• Genetic sequencing, soil tests provide no answers in eye cancer cluster mystery

    By: Joe Bruno

    Updated:

    HUNTERSVILLE, N.C. - It's one of the biggest mysteries of our area. Why are so many people getting ocular melanoma in Huntersville and Lake Norman?

    Ocular melanoma is an extremely rare eye cancer that impacts about 5 in 1,000,000 people. In Huntersville, 22 people have been diagnosed with the cancer.

    [RELATED: Researchers look to test samples in Huntersville that could be linked to rare eye cancer]

    Channel 9 has investigated this for years and the town of Huntersville has spent a lot of time trying to figure out why this is happening. At the town commission meeting Monday night, leaders learned they are not much closer to an answer.

    "For the families, that is a whole different thing. They want answers," Matt Bramblett with Hart & Hickman said. "I would love to find the answers but I don't have one."

    Environmental consulting firm Hart & Hickman tested the soil in four different locations- Hopewell High School, North Mecklenburg Park, Stephens Road Nature Reserve and Huntersville Fire Station 3. The firm didn't discover anything out of the ordinary. Based on those results, the environmental firm isn't recommending more testing.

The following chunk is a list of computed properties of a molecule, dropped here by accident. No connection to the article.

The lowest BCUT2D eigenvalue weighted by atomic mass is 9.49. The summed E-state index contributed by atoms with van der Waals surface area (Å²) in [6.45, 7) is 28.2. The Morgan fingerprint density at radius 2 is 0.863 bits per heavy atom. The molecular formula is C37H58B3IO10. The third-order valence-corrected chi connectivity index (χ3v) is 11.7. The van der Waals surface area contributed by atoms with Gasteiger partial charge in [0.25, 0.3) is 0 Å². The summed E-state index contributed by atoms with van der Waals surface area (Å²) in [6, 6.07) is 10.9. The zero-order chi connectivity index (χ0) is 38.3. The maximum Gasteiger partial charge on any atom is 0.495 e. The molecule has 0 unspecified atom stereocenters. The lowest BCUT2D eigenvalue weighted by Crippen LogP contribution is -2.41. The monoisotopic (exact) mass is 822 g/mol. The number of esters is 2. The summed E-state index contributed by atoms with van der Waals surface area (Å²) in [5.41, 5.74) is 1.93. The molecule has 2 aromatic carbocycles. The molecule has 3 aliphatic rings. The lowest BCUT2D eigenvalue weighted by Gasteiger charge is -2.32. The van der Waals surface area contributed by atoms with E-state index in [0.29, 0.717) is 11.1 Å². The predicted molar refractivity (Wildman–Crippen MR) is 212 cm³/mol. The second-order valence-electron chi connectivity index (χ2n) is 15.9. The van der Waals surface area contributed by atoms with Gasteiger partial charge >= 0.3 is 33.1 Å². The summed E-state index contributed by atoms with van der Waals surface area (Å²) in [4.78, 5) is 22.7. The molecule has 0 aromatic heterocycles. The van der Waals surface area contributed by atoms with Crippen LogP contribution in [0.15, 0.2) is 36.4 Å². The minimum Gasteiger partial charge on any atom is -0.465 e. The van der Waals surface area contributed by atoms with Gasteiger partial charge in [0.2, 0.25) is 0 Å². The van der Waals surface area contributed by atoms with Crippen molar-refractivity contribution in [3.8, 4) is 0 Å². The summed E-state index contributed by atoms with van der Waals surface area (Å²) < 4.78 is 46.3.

"We don't have any real direction for where to go from here," Bramblett said.

    It's not just soil testing.


    PAST COVERAGE: 


    Retired eye doctor Michael Brennan says genetic sequencing didn't reveal any mutations that are exclusive to this cluster.

    "So far what we did on tumor tissue did not characterize this population as unique," Dr. Brennan said. 

    Dr. Brennan says that doesn't mean officials are going to give up. He is advocating for another round of genetic testing. He would like to pursue fresh serum whole genome sequencing, focusing specifically on young women with the cancer.

    Huntersville is slated to receive a $100,000 grant for more research when the state budget passes.

    State Senator Natasha Marcus was in attendance Monday night. She says she is frustrated by the lack of findings but officials need to keep working.

    "I was hoping we would hear something to go on, a clue, some help solve this medical mystery we are dealing with in Huntersville and Cornelius," Senator Marcus said. "We didn't get those answers tonight."

    Next Up: